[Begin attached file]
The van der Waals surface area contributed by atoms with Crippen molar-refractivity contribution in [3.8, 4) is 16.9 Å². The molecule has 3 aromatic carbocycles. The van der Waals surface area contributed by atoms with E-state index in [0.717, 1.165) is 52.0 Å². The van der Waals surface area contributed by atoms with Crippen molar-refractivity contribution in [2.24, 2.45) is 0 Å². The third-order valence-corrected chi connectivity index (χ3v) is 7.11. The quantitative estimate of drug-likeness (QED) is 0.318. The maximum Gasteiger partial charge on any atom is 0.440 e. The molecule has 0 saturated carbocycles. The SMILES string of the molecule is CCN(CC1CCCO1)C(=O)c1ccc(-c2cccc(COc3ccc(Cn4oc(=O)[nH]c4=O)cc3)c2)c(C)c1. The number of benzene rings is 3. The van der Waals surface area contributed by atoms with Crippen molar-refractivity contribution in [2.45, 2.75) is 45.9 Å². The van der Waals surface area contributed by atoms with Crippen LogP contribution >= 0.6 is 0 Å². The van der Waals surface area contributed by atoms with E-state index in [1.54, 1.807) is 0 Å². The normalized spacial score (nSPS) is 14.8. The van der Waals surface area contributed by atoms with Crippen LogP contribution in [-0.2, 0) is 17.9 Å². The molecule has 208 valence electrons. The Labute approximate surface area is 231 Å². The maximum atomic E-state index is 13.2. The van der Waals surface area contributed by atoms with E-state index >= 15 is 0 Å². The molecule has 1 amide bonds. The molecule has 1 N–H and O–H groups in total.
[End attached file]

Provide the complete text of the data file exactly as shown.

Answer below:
The van der Waals surface area contributed by atoms with Crippen molar-refractivity contribution in [3.8, 4) is 16.9 Å². The molecule has 3 aromatic carbocycles. The van der Waals surface area contributed by atoms with E-state index in [0.717, 1.165) is 52.0 Å². The van der Waals surface area contributed by atoms with Crippen molar-refractivity contribution in [2.24, 2.45) is 0 Å². The third-order valence-corrected chi connectivity index (χ3v) is 7.11. The quantitative estimate of drug-likeness (QED) is 0.318. The maximum Gasteiger partial charge on any atom is 0.440 e. The molecule has 0 saturated carbocycles. The SMILES string of the molecule is CCN(CC1CCCO1)C(=O)c1ccc(-c2cccc(COc3ccc(Cn4oc(=O)[nH]c4=O)cc3)c2)c(C)c1. The number of benzene rings is 3. The van der Waals surface area contributed by atoms with Crippen molar-refractivity contribution in [2.45, 2.75) is 45.9 Å². The van der Waals surface area contributed by atoms with Crippen LogP contribution >= 0.6 is 0 Å². The van der Waals surface area contributed by atoms with E-state index in [1.54, 1.807) is 0 Å². The normalized spacial score (nSPS) is 14.8. The van der Waals surface area contributed by atoms with Crippen LogP contribution in [-0.2, 0) is 17.9 Å². The molecule has 208 valence electrons. The Labute approximate surface area is 231 Å². The maximum atomic E-state index is 13.2. The van der Waals surface area contributed by atoms with E-state index >= 15 is 0 Å². The molecule has 1 amide bonds. The molecule has 1 N–H and O–H groups in total.